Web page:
With no wi-fi or signal our phones have become cameras (remember those?) and we ensnare some blissful moments. In Adelaide it’s about 2.00am, the Fringe has finished for the night and most are sleeping through a warm March evening. On our gently itinerant deck we chat of family and friends; shared high school days; the afternoon’s trek through Söderåsens national park; the languid autumn weeks ahead back home.

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I have another olive and it’s delicious. Kalamata is king. Mediterranean joy in a Nordic setting. We have gin and tonic, too (like half the planet, I’m a recent convert) and this seems as London as the Hammersmith & City line.

There’s an endless twilight here but in half an hour we’ll hike back through the forest to our cabin. We’ll light the wood stove and open a duty-free Primitivo Cabernet Sauvignon from Puglia to enjoy with our pasta.

Scandinavian happy hour is terrific. You don’t even need a pub.

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2

Hottest 100 (minus 90) Stubby Holders of the Week

Apologies to Triple J, those entrusted with preparing gravy, Billie Eilish, fans of the long barbeque lunch, Humphrey B. Flaubert, Jock Cheese, Eugene de la Hot Croix Bun and Ron Hitler-Barassi.

In a very particular order, and with no editorialising, here they are. Judges votes are final etc.

10. And Stubby Holder of the Week (SHOTW) goes to the Cobdogla and District Club (est.1958).

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9. And Stubby Holder of the Week (SHOTW) goes to the Kapunda Footy Club. Congratulations. Your prize will be sent by carrier pigeon.

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8. And Stubby Holder of the Week (SHOTW) comes to you live today from the Kimba Golf Club where, in a curious twist, the winner is the Kimba Golf Club.

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7. And the winner of Stubby Holder of the Week (SHOTW) is the Footy Almanac. Congratulations to all involved.

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6. And Stubby Holder of the Week (SHOTW) is the one Allan Border signed when I met him at the Holdy. Yes, it is a XXXX Gold holder (don’t show your kids).

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5. And the winner of Stubby Holder of the Week (SHOTW) is the Sharks FC, one of Singapore’s finest Australian Rules footy clubs. Your prize will be posted shortly.

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4. And the winner of Stubby Holder of the Week (SHOTW) is Coopers Session Ale. Obviously, no actual beer was harmed during the taking of this photo.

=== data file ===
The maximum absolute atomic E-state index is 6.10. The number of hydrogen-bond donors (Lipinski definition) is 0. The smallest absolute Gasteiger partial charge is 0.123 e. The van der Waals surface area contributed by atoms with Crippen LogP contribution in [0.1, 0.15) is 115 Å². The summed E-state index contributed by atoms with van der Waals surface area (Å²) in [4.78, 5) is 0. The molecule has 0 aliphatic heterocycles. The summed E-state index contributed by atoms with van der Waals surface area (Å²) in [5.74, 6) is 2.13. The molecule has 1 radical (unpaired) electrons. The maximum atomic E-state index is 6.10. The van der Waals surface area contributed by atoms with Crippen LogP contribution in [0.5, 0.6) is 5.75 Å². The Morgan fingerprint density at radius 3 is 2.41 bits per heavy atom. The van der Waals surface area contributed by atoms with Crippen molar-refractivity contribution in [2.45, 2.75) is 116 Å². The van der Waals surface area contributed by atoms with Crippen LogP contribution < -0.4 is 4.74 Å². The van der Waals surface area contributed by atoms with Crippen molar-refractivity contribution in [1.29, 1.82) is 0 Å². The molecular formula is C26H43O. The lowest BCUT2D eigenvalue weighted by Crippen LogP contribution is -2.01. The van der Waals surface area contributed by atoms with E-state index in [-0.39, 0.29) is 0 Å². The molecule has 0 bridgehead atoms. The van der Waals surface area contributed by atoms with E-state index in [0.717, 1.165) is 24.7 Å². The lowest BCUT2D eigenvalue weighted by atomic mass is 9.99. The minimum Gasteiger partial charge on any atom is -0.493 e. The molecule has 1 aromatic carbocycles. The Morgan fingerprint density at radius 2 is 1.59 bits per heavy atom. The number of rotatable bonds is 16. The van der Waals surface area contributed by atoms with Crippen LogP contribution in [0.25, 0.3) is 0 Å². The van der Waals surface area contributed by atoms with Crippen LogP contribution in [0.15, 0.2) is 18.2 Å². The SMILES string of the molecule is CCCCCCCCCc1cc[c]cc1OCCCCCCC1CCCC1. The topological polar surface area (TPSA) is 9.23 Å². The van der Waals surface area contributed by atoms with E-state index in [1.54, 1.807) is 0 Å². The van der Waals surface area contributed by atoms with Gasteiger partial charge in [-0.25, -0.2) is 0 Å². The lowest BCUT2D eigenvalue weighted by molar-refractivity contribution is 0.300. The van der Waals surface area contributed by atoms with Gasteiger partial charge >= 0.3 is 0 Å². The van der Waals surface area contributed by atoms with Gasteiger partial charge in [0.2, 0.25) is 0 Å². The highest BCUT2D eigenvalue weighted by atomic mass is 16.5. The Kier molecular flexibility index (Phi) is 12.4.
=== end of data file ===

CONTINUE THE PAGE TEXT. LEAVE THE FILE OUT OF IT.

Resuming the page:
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3. Congratulations to former Adelaide resident and Le Cornu shopper Ben Folds on receiving Stubby Holder of the Week (SHOTW).

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2. And the winner of Stubby Holder of the Week (SHOTW) is Crows’ icon Darren Jarman- Around the body, that will do. That. Will. Do. Congratulations Darren, your prize will be mailed to you.

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1. And Stubby Holder of the Week (SHOTW) goes to Adam and Caitlyn. I bloody love youse. I have never met you.

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2

Club Review: The Cobdogla Club

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I need to apologise to the wonderful Kimba Area School Year 9 class of 1992 whom I took on a week-long camp to Burra, Barmera, Renmark and Clare.

Planning the event I booked some aquatics at Lake Bonney and struggled to find another activity when I stumbled across the Cobdogla Steam and Irrigation Museum. It somehow seemed reasonable. Recently in the car my youngest Max said to his brother Alex, “Why would you ask Dad a big-brained question when we know he’s a small-brained man?” and dwelling now upon that early- 90’s afternoon, I see this as a terrible pattern on my behalf.

I should’ve taken the Year 9’s to Lake Bonney and demanded they jetty-jump for six or seven hours. Provided they had their swimming jeans.

We had a tour guide: an aged man of terrifying, non-infectious passion and an ability to lecture at length matched only by his ability to not sense the crushing boredom he was inflicting upon his audience. If teenaged violence had erupted that day in Cobby, no judge would’ve convicted anyone.

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He spoke to us for 45 excruciating minutes on the world’s only working Humphrey pump with charcoal-fired gas producers. During his unbroken monologue I found myself wondering if I’d turned off the iron, how the Nicaraguan soccer team was travelling and what Allan Border might’ve had for breakfast that very morning. I’m sure the actual inventor of that wretched pump would’ve nodded off himself.

So, again I’m sorry. I owe you a drink.

However, just up the road is the Cobdogla Club which is one of my favourite places. We were there last Thursday and this happened to be Schnitzel Night. If you live in this part of the world the pubs and clubs have it neatly organised so that every night of the week is Schnitzel Night, although this could be both a dietary blessing and a curse.

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On the front door is a friendly sign asking the patrons to not swear, and in 2020 when the casualisation of this is rampant, I like it and get the boys to read it.